Remember the good ol' days?

The biggest trend in big food right now seems to be reformulation: axing artificial ingredients and preservatives and doing away with those recently banned trans fats. It’s making our food healthier (even those revelations seem to change every generation or so), but it comes with another issue: It changes the way many long-standing products can look and taste.

It’s a lesson fans of Country Crock have found out the hard way. The unique-tasting butter alternative has always had a bit of a cult following, and after switching to a “NEW! Simple Recipe,” that group of Crock-heads has gone ballistic. Frankly, if what they’re saying is true, I don’t entirely blame them.

“It is truly inedible, smells horrible, and ruins any food you put it in or on,” former Country Crock devotee “Terri” told The Consumerist, who recently dug deep into Crock-gate. Other fans have turned to the company’s website and social media accounts to have their voices heard. “It is not good, in any way. The taste is awful, then there is a thick filmy after taste that is so bad my gag reflex took over,” someone wrote in a one-star review on the Country Crock webpage (which may be a lesson in why you don’t let people write reviews on your official company website).

Country Crock, which is made by Unilever, is standing by their decision, responding to customers with language like this: “Family is at the center of our hearts here in Crock Country. Knowing that family is important to you, too, we wanted our products to have everyday ingredients you can recognize and feel good about giving to your loved ones. Our new simple recipe does just this, while still delivering the country-fresh taste your family knows and loves. We do hope you’ll give us another chance.”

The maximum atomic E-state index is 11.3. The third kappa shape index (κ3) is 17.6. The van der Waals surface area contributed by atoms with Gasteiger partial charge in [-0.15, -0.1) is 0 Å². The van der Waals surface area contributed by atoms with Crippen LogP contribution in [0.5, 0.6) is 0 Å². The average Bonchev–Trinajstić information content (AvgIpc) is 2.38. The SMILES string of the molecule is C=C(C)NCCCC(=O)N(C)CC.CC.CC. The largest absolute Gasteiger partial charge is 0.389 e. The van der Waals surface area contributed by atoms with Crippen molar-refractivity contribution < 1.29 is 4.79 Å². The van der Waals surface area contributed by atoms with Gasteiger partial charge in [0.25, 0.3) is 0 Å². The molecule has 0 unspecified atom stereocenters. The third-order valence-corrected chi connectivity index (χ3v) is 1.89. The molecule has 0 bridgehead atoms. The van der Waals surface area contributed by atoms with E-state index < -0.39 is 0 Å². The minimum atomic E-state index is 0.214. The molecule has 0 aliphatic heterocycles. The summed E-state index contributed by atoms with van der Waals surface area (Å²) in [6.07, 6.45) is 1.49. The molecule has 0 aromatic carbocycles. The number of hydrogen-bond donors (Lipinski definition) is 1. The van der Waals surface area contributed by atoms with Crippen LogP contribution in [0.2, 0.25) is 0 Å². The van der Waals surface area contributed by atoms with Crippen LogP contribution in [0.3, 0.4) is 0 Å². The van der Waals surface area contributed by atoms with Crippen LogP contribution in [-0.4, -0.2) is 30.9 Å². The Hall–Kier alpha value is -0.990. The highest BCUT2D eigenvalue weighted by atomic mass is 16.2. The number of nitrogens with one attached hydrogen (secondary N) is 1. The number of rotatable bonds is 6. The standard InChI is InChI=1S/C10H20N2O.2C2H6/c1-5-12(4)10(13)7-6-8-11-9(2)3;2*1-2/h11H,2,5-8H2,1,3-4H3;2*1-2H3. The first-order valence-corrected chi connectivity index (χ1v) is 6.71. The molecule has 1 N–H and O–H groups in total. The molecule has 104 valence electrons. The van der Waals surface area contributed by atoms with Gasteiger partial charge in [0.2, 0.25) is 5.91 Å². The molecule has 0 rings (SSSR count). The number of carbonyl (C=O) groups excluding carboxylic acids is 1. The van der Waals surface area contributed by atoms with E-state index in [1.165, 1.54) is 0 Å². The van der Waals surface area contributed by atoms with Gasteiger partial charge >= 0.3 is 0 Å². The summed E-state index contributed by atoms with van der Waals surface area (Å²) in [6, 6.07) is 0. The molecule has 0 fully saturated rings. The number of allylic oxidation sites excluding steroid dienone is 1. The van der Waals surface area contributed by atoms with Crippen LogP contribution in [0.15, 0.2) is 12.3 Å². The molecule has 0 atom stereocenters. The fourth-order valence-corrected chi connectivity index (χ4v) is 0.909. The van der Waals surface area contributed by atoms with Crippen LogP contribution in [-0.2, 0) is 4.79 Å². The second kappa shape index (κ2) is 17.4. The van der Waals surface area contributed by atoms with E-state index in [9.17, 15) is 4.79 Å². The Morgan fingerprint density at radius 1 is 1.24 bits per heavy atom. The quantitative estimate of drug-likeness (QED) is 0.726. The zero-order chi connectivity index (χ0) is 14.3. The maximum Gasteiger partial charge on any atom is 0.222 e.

The fact that they’re so adamant about not changing back to their old formula makes you wonder what was in there before. It’s a point customers seem to understand. But even if the recipe had to be changed, many feel the new one was created in haste. “They can’t bring back the old recipe but they should certainly go back to the kitchen and try to get as close as they can,” a customer complained on Facebook.

Country Crock has tried to help ease the transition via their FAQ page, which is now loaded with questions like “Why are these changes being made to Country Crock?” It sounds almost existential.